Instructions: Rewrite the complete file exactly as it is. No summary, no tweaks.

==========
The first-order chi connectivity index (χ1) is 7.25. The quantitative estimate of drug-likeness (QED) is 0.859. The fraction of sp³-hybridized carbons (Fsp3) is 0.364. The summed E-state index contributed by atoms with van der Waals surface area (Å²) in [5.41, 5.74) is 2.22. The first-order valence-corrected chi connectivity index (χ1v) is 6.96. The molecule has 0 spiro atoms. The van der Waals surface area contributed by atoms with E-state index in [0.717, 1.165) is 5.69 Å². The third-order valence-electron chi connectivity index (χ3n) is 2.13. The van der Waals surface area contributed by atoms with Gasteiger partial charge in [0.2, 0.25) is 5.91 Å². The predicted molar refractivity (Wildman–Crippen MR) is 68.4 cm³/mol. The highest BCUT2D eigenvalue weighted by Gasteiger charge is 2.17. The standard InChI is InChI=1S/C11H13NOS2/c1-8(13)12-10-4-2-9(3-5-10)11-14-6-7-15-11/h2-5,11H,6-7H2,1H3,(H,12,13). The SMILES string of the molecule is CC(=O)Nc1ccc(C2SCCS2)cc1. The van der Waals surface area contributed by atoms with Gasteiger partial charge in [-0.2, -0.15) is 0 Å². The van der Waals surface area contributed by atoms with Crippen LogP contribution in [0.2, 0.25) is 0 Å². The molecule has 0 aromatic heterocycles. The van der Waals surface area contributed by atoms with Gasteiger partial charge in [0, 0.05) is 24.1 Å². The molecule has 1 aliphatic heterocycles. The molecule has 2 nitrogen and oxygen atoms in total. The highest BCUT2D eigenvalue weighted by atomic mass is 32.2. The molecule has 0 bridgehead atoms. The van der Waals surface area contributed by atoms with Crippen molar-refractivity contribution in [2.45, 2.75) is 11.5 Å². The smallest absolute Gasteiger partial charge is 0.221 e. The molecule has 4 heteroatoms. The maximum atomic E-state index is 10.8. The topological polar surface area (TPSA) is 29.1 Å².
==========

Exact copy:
The first-order chi connectivity index (χ1) is 7.25. The quantitative estimate of drug-likeness (QED) is 0.859. The fraction of sp³-hybridized carbons (Fsp3) is 0.364. The summed E-state index contributed by atoms with van der Waals surface area (Å²) in [5.41, 5.74) is 2.22. The first-order valence-corrected chi connectivity index (χ1v) is 6.96. The molecule has 0 spiro atoms. The van der Waals surface area contributed by atoms with E-state index in [0.717, 1.165) is 5.69 Å². The third-order valence-electron chi connectivity index (χ3n) is 2.13. The van der Waals surface area contributed by atoms with Gasteiger partial charge in [0.2, 0.25) is 5.91 Å². The predicted molar refractivity (Wildman–Crippen MR) is 68.4 cm³/mol. The highest BCUT2D eigenvalue weighted by Gasteiger charge is 2.17. The standard InChI is InChI=1S/C11H13NOS2/c1-8(13)12-10-4-2-9(3-5-10)11-14-6-7-15-11/h2-5,11H,6-7H2,1H3,(H,12,13). The SMILES string of the molecule is CC(=O)Nc1ccc(C2SCCS2)cc1. The van der Waals surface area contributed by atoms with Gasteiger partial charge in [-0.2, -0.15) is 0 Å². The van der Waals surface area contributed by atoms with Crippen LogP contribution in [0.2, 0.25) is 0 Å². The molecule has 0 aromatic heterocycles. The van der Waals surface area contributed by atoms with Gasteiger partial charge in [0, 0.05) is 24.1 Å². The molecule has 1 aliphatic heterocycles. The molecule has 2 nitrogen and oxygen atoms in total. The highest BCUT2D eigenvalue weighted by atomic mass is 32.2. The molecule has 0 bridgehead atoms. The van der Waals surface area contributed by atoms with Crippen molar-refractivity contribution in [2.45, 2.75) is 11.5 Å². The smallest absolute Gasteiger partial charge is 0.221 e. The molecule has 4 heteroatoms. The maximum atomic E-state index is 10.8. The topological polar surface area (TPSA) is 29.1 Å².